Delivery Queue

I’ve moved onto working on the internals of my web applications queue. I’ve started on it before, but started running into problems with the cron manager. Chris Stephens helped point me in the right direction to work around the problem with a nifty trick.

A queue gives me the ability to save tasks in a database and continue operations. A worker process queries the database every so often and asks if there are any tasks that it can perform. The tasks can occur immediately, or be scheduled to occur in the future. It’s setup in a way that I could actually run a distributed network of computers to pull out a piece of work, do a few operations, and then report back with the results. It definately helps with the future potential of scaling up if my application ever catches some popularity.

The original schema that I had was restricted to specific clients and unque commands for each individual client. It was too tightly coupled and did not offer room to grow and become versitile accross new features in my web application.

I’ve also got a way worked out to find commands that shouldn’t be duplicated in scheduled work to prevent someone from abusing the system with multiple requests to do the same thing. I would have to say that the Queue system is one of the core components that tie the majority of features together. Without it, the current process of web page executions would be far too dependent on resource intensive work and could end up causing more errors then necessary.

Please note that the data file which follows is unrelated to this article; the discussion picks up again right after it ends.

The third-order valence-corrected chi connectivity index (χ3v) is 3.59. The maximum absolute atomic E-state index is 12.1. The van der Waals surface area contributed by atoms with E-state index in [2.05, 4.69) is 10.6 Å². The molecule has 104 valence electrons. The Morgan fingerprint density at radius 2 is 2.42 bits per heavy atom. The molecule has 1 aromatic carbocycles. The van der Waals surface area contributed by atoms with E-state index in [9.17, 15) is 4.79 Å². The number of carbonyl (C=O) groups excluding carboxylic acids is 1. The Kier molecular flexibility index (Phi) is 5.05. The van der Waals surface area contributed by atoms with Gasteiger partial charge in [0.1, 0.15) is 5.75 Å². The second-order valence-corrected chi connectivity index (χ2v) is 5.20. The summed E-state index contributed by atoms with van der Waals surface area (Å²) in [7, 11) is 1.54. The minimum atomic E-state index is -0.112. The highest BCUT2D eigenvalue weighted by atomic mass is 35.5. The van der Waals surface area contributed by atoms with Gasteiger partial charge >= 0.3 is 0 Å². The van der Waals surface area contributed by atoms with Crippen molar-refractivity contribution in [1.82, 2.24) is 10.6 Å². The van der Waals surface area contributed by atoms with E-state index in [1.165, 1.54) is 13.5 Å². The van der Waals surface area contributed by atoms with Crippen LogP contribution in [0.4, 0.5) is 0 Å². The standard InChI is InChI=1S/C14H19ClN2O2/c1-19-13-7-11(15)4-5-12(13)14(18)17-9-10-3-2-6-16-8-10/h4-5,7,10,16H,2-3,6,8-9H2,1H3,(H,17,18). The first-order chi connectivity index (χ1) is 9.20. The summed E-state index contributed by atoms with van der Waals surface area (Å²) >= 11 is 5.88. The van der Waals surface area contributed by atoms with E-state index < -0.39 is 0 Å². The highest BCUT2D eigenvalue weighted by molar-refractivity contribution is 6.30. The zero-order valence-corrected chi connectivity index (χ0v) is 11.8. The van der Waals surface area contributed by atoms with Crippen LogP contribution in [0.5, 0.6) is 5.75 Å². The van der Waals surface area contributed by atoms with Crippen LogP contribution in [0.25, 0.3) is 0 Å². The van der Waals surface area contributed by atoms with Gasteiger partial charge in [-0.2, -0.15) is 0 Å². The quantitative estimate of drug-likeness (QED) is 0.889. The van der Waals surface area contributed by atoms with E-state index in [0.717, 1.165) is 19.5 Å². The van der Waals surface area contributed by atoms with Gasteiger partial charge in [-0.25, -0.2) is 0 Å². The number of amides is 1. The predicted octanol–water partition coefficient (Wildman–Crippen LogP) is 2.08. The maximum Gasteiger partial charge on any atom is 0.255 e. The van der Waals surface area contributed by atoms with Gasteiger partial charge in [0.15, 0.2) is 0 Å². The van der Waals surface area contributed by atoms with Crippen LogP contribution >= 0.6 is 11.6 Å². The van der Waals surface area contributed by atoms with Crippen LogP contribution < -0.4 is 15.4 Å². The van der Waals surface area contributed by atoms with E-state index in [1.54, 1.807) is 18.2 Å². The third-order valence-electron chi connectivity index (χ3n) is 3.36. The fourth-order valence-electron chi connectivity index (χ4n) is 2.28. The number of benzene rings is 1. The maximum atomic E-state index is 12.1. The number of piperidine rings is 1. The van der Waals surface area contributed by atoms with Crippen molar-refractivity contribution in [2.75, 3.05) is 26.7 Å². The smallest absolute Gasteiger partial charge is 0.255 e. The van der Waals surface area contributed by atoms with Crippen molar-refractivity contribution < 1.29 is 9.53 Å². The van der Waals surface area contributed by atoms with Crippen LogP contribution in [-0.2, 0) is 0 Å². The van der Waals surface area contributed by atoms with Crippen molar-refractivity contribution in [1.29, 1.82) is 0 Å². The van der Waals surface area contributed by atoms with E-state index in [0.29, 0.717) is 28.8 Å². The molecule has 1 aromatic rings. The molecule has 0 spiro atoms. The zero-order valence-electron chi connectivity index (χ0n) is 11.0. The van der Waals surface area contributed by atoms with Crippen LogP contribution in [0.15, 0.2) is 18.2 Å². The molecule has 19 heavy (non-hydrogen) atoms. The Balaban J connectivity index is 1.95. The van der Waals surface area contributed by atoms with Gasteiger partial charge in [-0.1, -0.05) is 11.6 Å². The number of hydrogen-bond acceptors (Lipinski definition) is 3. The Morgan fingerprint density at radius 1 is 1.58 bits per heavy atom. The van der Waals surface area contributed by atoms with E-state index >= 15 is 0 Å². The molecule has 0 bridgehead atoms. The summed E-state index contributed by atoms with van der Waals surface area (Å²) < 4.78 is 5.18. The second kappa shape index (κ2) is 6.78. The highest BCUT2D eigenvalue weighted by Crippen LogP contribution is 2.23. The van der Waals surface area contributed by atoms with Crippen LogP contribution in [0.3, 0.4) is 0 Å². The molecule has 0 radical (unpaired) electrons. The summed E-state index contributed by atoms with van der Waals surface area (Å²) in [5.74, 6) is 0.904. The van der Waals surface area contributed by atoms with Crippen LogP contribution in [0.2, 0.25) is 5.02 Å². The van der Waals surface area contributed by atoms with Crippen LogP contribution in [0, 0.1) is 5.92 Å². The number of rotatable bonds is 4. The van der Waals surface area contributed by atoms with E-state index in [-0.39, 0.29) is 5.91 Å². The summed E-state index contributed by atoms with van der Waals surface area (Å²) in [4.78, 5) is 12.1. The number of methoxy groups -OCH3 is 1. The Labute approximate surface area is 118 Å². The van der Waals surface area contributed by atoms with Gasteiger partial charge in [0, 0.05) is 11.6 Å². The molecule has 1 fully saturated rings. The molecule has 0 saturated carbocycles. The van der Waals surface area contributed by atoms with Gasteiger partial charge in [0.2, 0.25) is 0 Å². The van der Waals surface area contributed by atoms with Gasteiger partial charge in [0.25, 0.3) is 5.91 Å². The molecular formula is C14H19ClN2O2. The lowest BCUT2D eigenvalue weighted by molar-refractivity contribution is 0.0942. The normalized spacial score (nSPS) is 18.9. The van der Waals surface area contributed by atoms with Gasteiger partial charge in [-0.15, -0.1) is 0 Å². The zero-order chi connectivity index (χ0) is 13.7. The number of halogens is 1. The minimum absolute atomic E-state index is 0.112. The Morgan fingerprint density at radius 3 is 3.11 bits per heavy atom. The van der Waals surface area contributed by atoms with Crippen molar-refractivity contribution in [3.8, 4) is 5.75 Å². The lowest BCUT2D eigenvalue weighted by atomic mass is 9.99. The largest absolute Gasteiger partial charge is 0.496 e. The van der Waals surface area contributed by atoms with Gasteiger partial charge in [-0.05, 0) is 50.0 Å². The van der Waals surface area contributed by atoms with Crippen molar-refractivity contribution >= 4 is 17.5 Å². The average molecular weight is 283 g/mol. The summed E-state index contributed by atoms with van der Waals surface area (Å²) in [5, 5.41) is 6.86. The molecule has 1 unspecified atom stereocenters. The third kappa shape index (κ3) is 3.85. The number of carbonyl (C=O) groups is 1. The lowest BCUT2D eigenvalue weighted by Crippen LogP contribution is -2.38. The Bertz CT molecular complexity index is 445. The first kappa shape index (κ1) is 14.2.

It’s best to schedule work to be done and write a response that something will happen eventually, rather than facing the possibility that you’ll have to report an error. In addition, queued work can be attempted multiple times before giving up.

Example – have a page with a button that says “Deliver Product”. When the user clicks submit, I could contact the server before I respond to the user stating if the request succeeded or failed. Instead, I schedule a delivery and tell them they should receive it shortly (or within 2 hours). If the region is down where the drop box is located, I could then attempt to contact another drop box to send it, or wait 5 minutes and try again. See? Bliss and happy customers. No need to refund that money rite away if the region is simply down for a reboot or an upgrade.

posted by Dedric Mauriac on Applewood using a blogHUD : [blogHUD permalink]

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